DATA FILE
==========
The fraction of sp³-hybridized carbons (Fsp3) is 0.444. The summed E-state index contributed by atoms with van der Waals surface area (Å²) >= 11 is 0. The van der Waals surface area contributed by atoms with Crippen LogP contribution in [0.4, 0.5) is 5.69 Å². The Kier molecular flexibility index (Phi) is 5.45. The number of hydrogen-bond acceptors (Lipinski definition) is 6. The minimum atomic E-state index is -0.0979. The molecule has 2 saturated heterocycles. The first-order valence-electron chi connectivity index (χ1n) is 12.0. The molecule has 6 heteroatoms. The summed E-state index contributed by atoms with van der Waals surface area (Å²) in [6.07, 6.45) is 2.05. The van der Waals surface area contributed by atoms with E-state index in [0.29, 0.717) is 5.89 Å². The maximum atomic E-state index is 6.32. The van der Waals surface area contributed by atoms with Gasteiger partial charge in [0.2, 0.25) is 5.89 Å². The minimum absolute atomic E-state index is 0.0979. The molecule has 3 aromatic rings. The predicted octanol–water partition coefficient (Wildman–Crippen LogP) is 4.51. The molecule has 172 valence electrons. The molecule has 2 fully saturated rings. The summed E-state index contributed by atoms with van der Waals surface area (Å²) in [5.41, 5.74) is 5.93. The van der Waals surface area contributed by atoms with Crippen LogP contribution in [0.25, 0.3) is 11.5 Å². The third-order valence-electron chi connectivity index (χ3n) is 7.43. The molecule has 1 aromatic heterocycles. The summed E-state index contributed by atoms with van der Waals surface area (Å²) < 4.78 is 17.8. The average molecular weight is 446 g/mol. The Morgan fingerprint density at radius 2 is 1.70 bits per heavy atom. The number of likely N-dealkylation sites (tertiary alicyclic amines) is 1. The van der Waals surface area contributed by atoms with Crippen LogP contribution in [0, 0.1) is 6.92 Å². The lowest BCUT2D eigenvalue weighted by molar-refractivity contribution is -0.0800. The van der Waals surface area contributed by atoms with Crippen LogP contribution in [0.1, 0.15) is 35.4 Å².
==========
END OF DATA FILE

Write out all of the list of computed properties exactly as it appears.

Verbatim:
The fraction of sp³-hybridized carbons (Fsp3) is 0.444. The summed E-state index contributed by atoms with van der Waals surface area (Å²) >= 11 is 0. The van der Waals surface area contributed by atoms with Crippen LogP contribution in [0.4, 0.5) is 5.69 Å². The Kier molecular flexibility index (Phi) is 5.45. The number of hydrogen-bond acceptors (Lipinski definition) is 6. The minimum atomic E-state index is -0.0979. The molecule has 2 saturated heterocycles. The first-order valence-electron chi connectivity index (χ1n) is 12.0. The molecule has 6 heteroatoms. The summed E-state index contributed by atoms with van der Waals surface area (Å²) in [6.07, 6.45) is 2.05. The van der Waals surface area contributed by atoms with E-state index in [0.29, 0.717) is 5.89 Å². The maximum atomic E-state index is 6.32. The van der Waals surface area contributed by atoms with Gasteiger partial charge in [0.2, 0.25) is 5.89 Å². The minimum absolute atomic E-state index is 0.0979. The molecule has 3 aromatic rings. The predicted octanol–water partition coefficient (Wildman–Crippen LogP) is 4.51. The molecule has 172 valence electrons. The molecule has 2 fully saturated rings. The summed E-state index contributed by atoms with van der Waals surface area (Å²) in [5.41, 5.74) is 5.93. The van der Waals surface area contributed by atoms with Crippen LogP contribution in [0.25, 0.3) is 11.5 Å². The third-order valence-electron chi connectivity index (χ3n) is 7.43. The molecule has 1 aromatic heterocycles. The summed E-state index contributed by atoms with van der Waals surface area (Å²) < 4.78 is 17.8. The average molecular weight is 446 g/mol. The Morgan fingerprint density at radius 2 is 1.70 bits per heavy atom. The number of likely N-dealkylation sites (tertiary alicyclic amines) is 1. The van der Waals surface area contributed by atoms with Crippen LogP contribution in [0, 0.1) is 6.92 Å². The lowest BCUT2D eigenvalue weighted by molar-refractivity contribution is -0.0800. The van der Waals surface area contributed by atoms with Crippen LogP contribution in [0.1, 0.15) is 35.4 Å².